On Saturday the BBC reported that the RAF has imposed a 'no-low-fly zone' around a part of mid-Wales to ensure passing jets and helicopters are no danger to a pair of breeding ospreys. | The BBC also reported that British and Burmese authorities could work together to find 20 Spitfires buried in Burma at the end of the Second World War. | The Sun reported that eight paintings purchased at a cost of £272,000 when Geoff Hoon was Defence Secretary still have not been sold. | On Sunday various media reported that militants have staged a wave of co-ordinated attacks on the Afghan capital Kabul and other locations. | The Press Association reported that a bomb has been discovered in North Belfast. The device had been in the Alexandra Park area for some time, police said. Army Technical Officers investigated it and declared it viable. | The Independent on Sunday reported that hundreds of people paid tribute to Captain Rupert Bowers at his funeral in Shropshire. The 24-year-old was killed in Afghanistan last month. | The Daily Star Sunday reported that RAF pilots in Afghanistan have new state-of-the-art 'Star Wars' type helmets which beam data onto the inside of the visor. | The Sunday Express reported that Olympic bosses are stepping up security measures against a terror attack on the Games by installing secret military radar to detect low-flying aircraft. | The Daily Star Sunday said that nearly 200 former members of the Special Air and Boat Services are being recalled for duty to help with security at the Olympics. The paper says it comes after warnings from MI5 over potential terror attacks. | The Sunday Telegraph ran a piece by the Prime Minister in which he says that he was proud to promote Britain and British defence companies during his recent trip to Asia. | The Sunday Express reported that MOD staff have received compensation payouts worth £61m in the last year after claiming for injuries sustained while at work. | Today, the Times online reports that the MOD is reconsidering changes to Britain's aircraft carrier programme. Armed Forces chiefs will advocate the Government drop plans to buy the F-35C variant of the Joint Strike Fighter. | The Press Association reports that a massive military exercise involving troops from across Europe and North America is getting underway today. Joint Warrior will see warships, submarines and aircraft take to the west coast of Scotland for a two-week training exercise. | The Telegraph reports that British soldiers wounded in the line of duty are suing a specialist military medical unit for negligence.
Major Projects Review Board
An article in the Sun on Sunday was critical of the MOD's Major Projects Review Board (MPRB), which was established last year to look at the Department's top fifty programmes.
Major steps have been taken to bring projects inherited from the previous government back on track and on budget. The MPRB has met three times in the last ten months, with immediate action taken against poor-performing projects. If no improvement is made, they are named and shamed, as happened in October.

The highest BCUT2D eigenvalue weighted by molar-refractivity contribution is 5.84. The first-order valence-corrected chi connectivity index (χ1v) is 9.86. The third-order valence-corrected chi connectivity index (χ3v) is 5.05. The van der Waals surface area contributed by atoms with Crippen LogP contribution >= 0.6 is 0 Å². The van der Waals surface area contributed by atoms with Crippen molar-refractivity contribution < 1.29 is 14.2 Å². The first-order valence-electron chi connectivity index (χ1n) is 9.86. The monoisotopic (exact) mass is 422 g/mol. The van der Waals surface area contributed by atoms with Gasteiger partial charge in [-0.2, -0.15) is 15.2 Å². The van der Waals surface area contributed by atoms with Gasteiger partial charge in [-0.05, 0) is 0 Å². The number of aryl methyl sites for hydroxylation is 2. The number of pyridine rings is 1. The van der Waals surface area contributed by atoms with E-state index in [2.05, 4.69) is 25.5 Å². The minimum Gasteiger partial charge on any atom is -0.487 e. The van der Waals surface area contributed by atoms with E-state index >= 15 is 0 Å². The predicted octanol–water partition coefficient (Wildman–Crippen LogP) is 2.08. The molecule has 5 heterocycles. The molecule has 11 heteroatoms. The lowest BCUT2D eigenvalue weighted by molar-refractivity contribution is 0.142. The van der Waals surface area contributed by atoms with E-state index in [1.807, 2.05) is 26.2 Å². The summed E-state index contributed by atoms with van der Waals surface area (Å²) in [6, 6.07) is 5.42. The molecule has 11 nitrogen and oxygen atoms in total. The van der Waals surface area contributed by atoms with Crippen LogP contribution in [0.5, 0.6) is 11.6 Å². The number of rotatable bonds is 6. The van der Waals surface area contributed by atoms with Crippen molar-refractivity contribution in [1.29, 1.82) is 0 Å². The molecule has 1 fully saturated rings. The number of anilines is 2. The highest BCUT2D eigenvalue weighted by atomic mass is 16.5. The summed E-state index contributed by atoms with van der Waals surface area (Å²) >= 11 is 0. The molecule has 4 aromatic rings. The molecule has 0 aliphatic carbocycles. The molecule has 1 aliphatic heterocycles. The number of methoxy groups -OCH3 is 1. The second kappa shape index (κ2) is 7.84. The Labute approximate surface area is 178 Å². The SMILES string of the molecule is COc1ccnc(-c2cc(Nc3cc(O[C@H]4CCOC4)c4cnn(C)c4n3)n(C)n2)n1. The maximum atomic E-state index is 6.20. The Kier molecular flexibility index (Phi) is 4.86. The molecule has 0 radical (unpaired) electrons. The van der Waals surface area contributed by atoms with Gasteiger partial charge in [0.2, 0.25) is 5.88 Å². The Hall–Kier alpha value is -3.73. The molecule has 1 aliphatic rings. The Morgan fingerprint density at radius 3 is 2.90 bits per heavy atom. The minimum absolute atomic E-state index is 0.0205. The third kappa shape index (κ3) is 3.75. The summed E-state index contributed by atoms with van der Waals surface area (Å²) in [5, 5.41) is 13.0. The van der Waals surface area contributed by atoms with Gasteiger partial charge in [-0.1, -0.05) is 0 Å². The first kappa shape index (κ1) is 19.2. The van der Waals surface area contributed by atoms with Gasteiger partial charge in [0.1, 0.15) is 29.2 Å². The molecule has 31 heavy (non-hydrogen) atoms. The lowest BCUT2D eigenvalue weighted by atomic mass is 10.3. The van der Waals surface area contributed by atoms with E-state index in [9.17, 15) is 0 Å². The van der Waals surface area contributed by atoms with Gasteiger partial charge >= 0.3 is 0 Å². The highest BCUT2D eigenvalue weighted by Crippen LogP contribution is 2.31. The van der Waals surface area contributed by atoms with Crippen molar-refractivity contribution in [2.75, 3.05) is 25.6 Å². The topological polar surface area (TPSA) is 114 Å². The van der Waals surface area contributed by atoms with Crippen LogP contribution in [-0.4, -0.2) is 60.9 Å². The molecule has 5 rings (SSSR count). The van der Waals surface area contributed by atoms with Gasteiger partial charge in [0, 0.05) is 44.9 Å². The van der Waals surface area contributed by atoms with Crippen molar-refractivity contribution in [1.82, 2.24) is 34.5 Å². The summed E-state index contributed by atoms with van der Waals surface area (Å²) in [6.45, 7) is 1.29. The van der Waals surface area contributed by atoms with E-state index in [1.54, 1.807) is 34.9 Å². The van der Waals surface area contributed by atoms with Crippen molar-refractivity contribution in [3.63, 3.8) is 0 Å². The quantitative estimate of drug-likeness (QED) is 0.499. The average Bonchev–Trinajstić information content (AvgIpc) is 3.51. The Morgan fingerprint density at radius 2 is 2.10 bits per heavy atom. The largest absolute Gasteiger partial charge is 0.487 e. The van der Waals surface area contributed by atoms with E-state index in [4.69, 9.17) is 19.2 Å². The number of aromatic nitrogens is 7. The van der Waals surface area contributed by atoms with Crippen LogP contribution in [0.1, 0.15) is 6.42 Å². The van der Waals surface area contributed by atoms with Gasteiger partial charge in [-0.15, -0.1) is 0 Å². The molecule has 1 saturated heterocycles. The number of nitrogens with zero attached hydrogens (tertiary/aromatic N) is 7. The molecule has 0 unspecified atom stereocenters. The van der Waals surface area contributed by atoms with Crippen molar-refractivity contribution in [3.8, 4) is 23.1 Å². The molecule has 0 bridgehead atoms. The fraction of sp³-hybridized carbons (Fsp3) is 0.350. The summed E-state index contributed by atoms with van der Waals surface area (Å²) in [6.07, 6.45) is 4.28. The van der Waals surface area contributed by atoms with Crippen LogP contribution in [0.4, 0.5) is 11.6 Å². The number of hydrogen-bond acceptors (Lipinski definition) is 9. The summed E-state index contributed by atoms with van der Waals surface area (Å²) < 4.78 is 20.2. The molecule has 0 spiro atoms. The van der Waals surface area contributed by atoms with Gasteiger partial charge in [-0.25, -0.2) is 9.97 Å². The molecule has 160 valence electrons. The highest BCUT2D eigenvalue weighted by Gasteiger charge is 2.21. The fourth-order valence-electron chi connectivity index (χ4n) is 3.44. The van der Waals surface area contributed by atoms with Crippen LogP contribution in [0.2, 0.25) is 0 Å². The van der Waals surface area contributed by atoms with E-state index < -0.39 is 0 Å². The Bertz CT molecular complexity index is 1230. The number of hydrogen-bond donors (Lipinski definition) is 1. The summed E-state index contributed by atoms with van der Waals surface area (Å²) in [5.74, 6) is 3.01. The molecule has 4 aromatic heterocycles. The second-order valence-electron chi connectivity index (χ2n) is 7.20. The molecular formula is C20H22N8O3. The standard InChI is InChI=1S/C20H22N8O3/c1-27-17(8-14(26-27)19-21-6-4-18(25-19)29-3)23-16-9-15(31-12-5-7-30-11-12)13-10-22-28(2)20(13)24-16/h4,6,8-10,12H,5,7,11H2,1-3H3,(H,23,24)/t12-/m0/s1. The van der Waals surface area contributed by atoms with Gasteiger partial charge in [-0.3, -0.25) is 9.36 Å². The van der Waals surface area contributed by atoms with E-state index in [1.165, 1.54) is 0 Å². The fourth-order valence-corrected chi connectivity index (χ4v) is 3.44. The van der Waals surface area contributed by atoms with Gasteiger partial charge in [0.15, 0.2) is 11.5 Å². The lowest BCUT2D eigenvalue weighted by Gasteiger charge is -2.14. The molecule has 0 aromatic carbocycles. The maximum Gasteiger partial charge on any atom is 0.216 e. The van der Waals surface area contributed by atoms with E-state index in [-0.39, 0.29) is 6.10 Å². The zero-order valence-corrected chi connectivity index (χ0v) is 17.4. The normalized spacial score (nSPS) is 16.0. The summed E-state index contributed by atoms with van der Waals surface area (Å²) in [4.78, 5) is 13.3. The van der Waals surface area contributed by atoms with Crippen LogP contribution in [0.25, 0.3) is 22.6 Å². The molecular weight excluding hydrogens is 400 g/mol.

Future carrier strike capability
The Times today speculates about decisions relating to the UK's future carrier strike capability.
The Strategic Defence and Security Review set out a strategic view of our defence requirements and took the decision to reintroduce carrier strike capability as part of Future Force 2020. This government is committed to implementing that decision.
We are currently finalising the 2012-13 budget and balancing the Equipment Plan. As part of this process we are reviewing all programmes, including elements of the carrier strike programme, to validate costs and ensure risks are properly managed. The Defence Secretary will announce the outcome of this process to Parliament in due course.
Attacks in Kabul
Various media have reported on a series of co-ordinated attacks in Kabul and in other provinces in Afghanistan by insurgents, including an attack on the British Embassy. The Afghan National Security Forces (ANSF) took the lead in responding to these attacks and were successful in containing and removing the threat they posed.
Defence Secretary Philip Hammond said:
"I commend the professionalism and courage shown by the Afghan security forces in the face of the co-ordinated attacks in Kabul. The ANSF response to these attacks clearly demonstrates their capability and the progress made towards the transition of responsibility for security in 2014."
Foreign Secretary William Hague said:
"I strongly condemn the co-ordinated attacks against the Afghan parliament, a hotel, an ISAF camp and diplomatic premises in Kabul and other Afghan provinces. The British Embassy was one of the diplomatic premises that was targeted.
"I am pleased to report that every member of Embassy staff is safe and that there has been limited damage to Embassy premises. I would also like to praise the staff in the British Embassy, who dealt with this dangerous situation extremely professionally.
"The Afghan National Security Forces responded to the attacks bravely, promptly and effectively, once again illustrating the significant progress that has been made in ensuring that Afghans can look after their own security. Britain stands with the government and people of Afghanistan as they work to build a peaceful future."
General John R Allen, Commander of the International Security Assistance Force, said that he was 'enormously proud' of how quickly Afghan security forces responded to the attacks and that ISAF will work hard to determine the circumstances that led to the events.